Let's Talk About Reformation Day

A Christian cross is seen at a Greek Catholic Mar Sarkis monastery in Maaloula, Syria, Thursday, March 3, 2016. Its historic churches pillaged by jihadis and buildings riddled with shrapnel, this ancient Christian town north of Damascus still bears the scars of fierce fighting that devastated it two years ago. (AP Photo/Pavel Golovkin)

While the little ones are making plans to do their door-to-door candy scavenging tonight, let’s not forget that for Christians all over the world, October 31 marks Reformation Day.

It was October 31, 1517 – 500 years ago – that a monk by the name of Martin Luther nailed his 95 theses to the door of the church in Wittenberg, Germany and set off a firestorm of controversy, but ultimately, changed the path of Christianity with what was the Protestant reformation. He also drew the ire of the Roman Catholic church, whose hierarchy had found the selling of “indulgences” to be quite profitable.

“Indulgences,” by the way, were bought from the church. For a price, otherwise unrepentant people could “buy” forgiveness for their sins, trading money for a get-out-of-Hell-free card.

Yeah. That’s not how it works, and I shudder to think of how many are in eternal agony today because the church cared nothing for their souls and did not do their duty to call them to repentance, but rather, took their money and sold them false security.

Once word of Luther’s 95 theses reached Rome, they were studied and deemed “heretical” to the church. He was given 120 days to recant by Pope Leo X. He refused, and in January 1521 he was excommunicated from the Catholic church.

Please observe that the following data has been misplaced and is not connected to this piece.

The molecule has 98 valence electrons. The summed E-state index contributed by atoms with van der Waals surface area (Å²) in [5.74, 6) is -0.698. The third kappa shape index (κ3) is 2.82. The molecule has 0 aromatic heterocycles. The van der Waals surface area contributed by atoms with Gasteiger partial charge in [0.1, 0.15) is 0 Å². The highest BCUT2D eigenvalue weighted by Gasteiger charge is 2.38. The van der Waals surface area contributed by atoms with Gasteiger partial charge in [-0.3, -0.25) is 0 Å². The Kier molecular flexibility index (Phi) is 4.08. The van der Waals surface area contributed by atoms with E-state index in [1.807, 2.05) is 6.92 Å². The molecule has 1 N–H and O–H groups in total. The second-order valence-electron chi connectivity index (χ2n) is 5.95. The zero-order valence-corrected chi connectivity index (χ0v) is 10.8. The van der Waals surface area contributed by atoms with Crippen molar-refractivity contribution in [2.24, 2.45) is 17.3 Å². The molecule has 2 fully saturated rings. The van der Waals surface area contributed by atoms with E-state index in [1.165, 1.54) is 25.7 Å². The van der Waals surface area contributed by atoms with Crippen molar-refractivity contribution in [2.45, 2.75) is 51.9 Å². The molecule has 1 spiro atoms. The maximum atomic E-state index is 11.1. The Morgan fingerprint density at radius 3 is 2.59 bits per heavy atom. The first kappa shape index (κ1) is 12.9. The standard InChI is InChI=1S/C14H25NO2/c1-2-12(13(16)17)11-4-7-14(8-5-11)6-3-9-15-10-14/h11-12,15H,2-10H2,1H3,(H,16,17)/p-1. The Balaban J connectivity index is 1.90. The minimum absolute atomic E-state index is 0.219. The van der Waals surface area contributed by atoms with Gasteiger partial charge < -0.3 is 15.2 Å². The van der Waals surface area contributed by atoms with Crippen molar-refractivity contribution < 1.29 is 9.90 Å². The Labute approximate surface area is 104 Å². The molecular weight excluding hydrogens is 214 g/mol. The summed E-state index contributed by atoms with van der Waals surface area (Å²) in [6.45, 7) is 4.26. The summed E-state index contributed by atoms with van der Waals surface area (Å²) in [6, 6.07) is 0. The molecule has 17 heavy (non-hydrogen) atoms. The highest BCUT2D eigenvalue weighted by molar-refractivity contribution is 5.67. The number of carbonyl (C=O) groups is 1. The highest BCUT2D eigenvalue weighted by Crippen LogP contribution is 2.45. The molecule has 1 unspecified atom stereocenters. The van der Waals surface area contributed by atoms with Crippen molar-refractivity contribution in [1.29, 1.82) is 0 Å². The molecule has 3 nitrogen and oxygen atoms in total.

I don’t think he really cared.

In April of 1521 he was asked again to recant, and his writings were ordered to be burned.

He hid out for a year in Eisenach, Germany and began the project of translating the New Testament into German. A transformative project that took 10 years to complete.

Luther’s later years were equally controversial, although, not in a good way. There’s no sense in visiting that part of his life, except to say that he was very much human, and we all are prone to stumble.

What he began with his theses, however, was a good that cannot be taken away.

From the Reformation movement, emerged the Five Solas, the very heart of the movement, and crucial to this Christian life.

Sola Scriptura – Scripture alone. The Bible is our highest authority, when it comes to the teachings of our God.

Sola Fide – Faith alone. Only faith in Jesus Christ saves us.

Sola Gratia – Grace alone. It is the grace of God alone, and not by the graces of any man, that we are counted as saved and forgiven.

Solus Christus – Christ alone. Only Jesus Christ is our Lord, our Savior, and our King.

Soli Deo Gloria – To the glory of God alone. It is for the glory of God alone that we live.

Beautiful.

The Reformation became necessary because the church of the day had drifted from the purpose and intent of Jesus Christ’s teachings, layering over the simple truths of who He is, and who we are to our Father in Heaven with the ambitions and greed of men.

Today, I thank God for the Reformation, that the truth of Christ and his free gift of grace no longer be hidden from humanity, or distorted by politics.

God does have a way of working things out.

And if you’re interested in reading the 95 theses of Martin Luther, you can find them here.